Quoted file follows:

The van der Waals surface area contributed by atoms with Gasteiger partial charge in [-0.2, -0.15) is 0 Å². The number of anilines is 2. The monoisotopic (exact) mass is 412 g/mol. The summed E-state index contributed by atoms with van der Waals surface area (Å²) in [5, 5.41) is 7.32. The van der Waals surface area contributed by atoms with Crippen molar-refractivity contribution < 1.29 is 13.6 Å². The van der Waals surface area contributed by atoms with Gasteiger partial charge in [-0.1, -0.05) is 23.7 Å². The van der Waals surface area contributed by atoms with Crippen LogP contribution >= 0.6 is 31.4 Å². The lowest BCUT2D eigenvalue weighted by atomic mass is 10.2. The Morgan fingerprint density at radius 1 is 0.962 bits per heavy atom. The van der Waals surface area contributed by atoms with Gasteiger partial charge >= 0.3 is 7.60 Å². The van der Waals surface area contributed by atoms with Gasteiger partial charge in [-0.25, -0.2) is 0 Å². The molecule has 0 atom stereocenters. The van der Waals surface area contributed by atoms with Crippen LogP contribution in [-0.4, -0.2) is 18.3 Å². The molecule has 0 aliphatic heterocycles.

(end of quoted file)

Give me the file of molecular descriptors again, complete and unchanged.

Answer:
The van der Waals surface area contributed by atoms with Gasteiger partial charge in [-0.2, -0.15) is 0 Å². The number of anilines is 2. The monoisotopic (exact) mass is 412 g/mol. The summed E-state index contributed by atoms with van der Waals surface area (Å²) in [5, 5.41) is 7.32. The van der Waals surface area contributed by atoms with Crippen molar-refractivity contribution < 1.29 is 13.6 Å². The van der Waals surface area contributed by atoms with Gasteiger partial charge in [-0.1, -0.05) is 23.7 Å². The van der Waals surface area contributed by atoms with Crippen LogP contribution >= 0.6 is 31.4 Å². The lowest BCUT2D eigenvalue weighted by atomic mass is 10.2. The Morgan fingerprint density at radius 1 is 0.962 bits per heavy atom. The van der Waals surface area contributed by atoms with Gasteiger partial charge >= 0.3 is 7.60 Å². The van der Waals surface area contributed by atoms with Gasteiger partial charge in [-0.25, -0.2) is 0 Å². The molecule has 0 atom stereocenters. The van der Waals surface area contributed by atoms with Crippen LogP contribution in [-0.4, -0.2) is 18.3 Å². The molecule has 0 aliphatic heterocycles.